In 2005, I was an instructor, teaching electricity and electronics, at the Ecuadorean Professional Training Service (SECAP). I became involved in the weld of refrigeration and air conditioning. SECAP, a Government institution tasked with training and certification in Ecuador, had me receive training in the management of refrigerant recovery and recycling equipment in Quito as part of the implementation of the Montreal Protocol.
After learning about the importance of the project and our responsibility as a country in contributing to the protection of the environment – not only for ourselves but also for future generations – I became interested in getting involved in the weld of refrigeration.
- “Through workshops, we are raising technicians’ awareness and training technicians in refrigeration and air conditioning best practices.”
Through extensive training provided by the Ozone Technical Unit and organizations such as UNIDO and UNEP, and with refrigeration tools and equipment for conducting workshops, capacity-building for technicians in refrigeration and air conditioning began. It continues to this day. Through workshops, we are raising technicians’ awareness and training technicians in refrigeration and air conditioning best practices, since many of them opened their repair and maintenance shops without adequate technical training. This is knowledge that they can also pass on to their descendants, in many cases in developing countries.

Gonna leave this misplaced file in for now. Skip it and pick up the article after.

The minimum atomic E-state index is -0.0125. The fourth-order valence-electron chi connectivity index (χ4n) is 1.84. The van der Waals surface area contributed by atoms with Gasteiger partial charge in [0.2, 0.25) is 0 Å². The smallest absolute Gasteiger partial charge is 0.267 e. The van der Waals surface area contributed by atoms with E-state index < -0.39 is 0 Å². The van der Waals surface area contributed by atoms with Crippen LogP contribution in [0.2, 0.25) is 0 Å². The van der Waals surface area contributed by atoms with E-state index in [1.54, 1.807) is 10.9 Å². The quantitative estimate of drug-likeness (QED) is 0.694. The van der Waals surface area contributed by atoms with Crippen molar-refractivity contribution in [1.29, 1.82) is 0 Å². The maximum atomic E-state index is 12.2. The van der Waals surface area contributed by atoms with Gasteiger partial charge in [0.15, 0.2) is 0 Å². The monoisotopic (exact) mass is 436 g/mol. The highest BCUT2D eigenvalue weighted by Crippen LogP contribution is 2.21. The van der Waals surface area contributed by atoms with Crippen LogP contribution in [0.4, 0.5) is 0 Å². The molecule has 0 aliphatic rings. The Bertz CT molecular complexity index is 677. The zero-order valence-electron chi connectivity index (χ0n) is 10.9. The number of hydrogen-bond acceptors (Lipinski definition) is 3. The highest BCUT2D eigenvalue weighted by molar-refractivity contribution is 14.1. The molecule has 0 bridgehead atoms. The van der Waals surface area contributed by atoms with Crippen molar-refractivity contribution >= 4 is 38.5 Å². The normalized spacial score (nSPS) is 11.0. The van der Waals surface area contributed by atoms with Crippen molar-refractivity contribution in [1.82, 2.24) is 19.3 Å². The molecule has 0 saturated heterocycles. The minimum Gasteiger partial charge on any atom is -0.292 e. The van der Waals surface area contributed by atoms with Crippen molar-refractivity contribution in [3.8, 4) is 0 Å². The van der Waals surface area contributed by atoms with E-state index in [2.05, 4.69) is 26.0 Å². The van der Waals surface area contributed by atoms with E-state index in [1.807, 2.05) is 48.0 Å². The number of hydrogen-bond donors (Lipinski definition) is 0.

On the other hand, in the city of Cuenca, Ecuador, employees of INDUGLOB, a company that makes refrigeration equipment, were trained in good practices in refrigeration and air-conditioning in 2016 with the same goal in mind. Currently, our goal for the end of 2018 and for 2019 is to train, at the national level, approximately n00 domestic and commercial refrigeration technicians in the use and safe handling of hydrocarbon (HC) refrigerants as a replacement for hydrofluorocarbons (HFCs). HFCs contribute to global warming. This is related to Ecuador’s ratification of the Kigali Amendment to the Montreal Protocol, pursuant to Executive Decree No. 209 of 17 November 2017.
MAKELESI MARAMA SAUTURAGA (FIJI)
After completing high School, I was motivated by my father, a mechanic by trade, to take up a course in engineering. Being the second eldest of seven siblings, my father was the sole breadwinner. So, I thought to myself, “Why not pursue a career that will not only help my father, but to which I aspire and in which I can make a difference.”
And so, I prepared to enrol in Mechanical Engineering at the Fiji Institute of Technology without knowing that there was a course on refrigeration and air conditioning (RAC). After much advice from a tutor, I gladly took the RAC course. In 1992, we were required to do internships for a maximum of six months. Initially, I started with Supercool Fiji and then moved on to Pacific Beverages Fiji and, finally, the Warwick Hotel, as a junior RAC technician.